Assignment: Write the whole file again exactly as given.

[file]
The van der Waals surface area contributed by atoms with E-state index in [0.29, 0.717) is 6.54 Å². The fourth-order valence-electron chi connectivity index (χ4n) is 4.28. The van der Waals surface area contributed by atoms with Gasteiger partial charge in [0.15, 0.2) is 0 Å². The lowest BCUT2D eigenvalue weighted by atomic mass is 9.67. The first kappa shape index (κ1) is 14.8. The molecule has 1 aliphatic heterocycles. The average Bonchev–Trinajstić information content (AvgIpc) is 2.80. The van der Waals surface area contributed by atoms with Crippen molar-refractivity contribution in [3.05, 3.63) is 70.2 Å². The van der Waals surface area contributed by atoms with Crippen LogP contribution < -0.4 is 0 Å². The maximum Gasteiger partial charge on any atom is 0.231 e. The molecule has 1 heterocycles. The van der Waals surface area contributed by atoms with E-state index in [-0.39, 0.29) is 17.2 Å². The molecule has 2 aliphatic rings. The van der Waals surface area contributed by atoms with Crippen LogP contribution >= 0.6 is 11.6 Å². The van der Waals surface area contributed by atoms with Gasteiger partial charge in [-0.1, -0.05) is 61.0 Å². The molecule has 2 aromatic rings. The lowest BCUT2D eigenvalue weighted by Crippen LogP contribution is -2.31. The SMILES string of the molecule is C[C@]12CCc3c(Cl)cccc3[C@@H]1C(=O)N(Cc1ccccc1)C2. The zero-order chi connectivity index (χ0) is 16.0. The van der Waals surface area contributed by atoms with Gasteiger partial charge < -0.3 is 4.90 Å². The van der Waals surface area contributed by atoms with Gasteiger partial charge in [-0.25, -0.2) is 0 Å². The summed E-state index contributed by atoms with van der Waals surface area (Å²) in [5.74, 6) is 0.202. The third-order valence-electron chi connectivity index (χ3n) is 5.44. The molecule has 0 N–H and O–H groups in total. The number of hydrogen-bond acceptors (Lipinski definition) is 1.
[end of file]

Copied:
The van der Waals surface area contributed by atoms with E-state index in [0.29, 0.717) is 6.54 Å². The fourth-order valence-electron chi connectivity index (χ4n) is 4.28. The van der Waals surface area contributed by atoms with Gasteiger partial charge in [0.15, 0.2) is 0 Å². The lowest BCUT2D eigenvalue weighted by atomic mass is 9.67. The first kappa shape index (κ1) is 14.8. The molecule has 1 aliphatic heterocycles. The average Bonchev–Trinajstić information content (AvgIpc) is 2.80. The van der Waals surface area contributed by atoms with Crippen molar-refractivity contribution in [3.05, 3.63) is 70.2 Å². The van der Waals surface area contributed by atoms with Crippen LogP contribution < -0.4 is 0 Å². The maximum Gasteiger partial charge on any atom is 0.231 e. The molecule has 1 heterocycles. The van der Waals surface area contributed by atoms with E-state index in [-0.39, 0.29) is 17.2 Å². The molecule has 2 aliphatic rings. The van der Waals surface area contributed by atoms with Crippen LogP contribution >= 0.6 is 11.6 Å². The van der Waals surface area contributed by atoms with Gasteiger partial charge in [-0.1, -0.05) is 61.0 Å². The molecule has 2 aromatic rings. The lowest BCUT2D eigenvalue weighted by Crippen LogP contribution is -2.31. The SMILES string of the molecule is C[C@]12CCc3c(Cl)cccc3[C@@H]1C(=O)N(Cc1ccccc1)C2. The zero-order chi connectivity index (χ0) is 16.0. The van der Waals surface area contributed by atoms with Gasteiger partial charge < -0.3 is 4.90 Å². The van der Waals surface area contributed by atoms with Gasteiger partial charge in [-0.25, -0.2) is 0 Å². The summed E-state index contributed by atoms with van der Waals surface area (Å²) in [5.74, 6) is 0.202. The third-order valence-electron chi connectivity index (χ3n) is 5.44. The molecule has 0 N–H and O–H groups in total. The number of hydrogen-bond acceptors (Lipinski definition) is 1.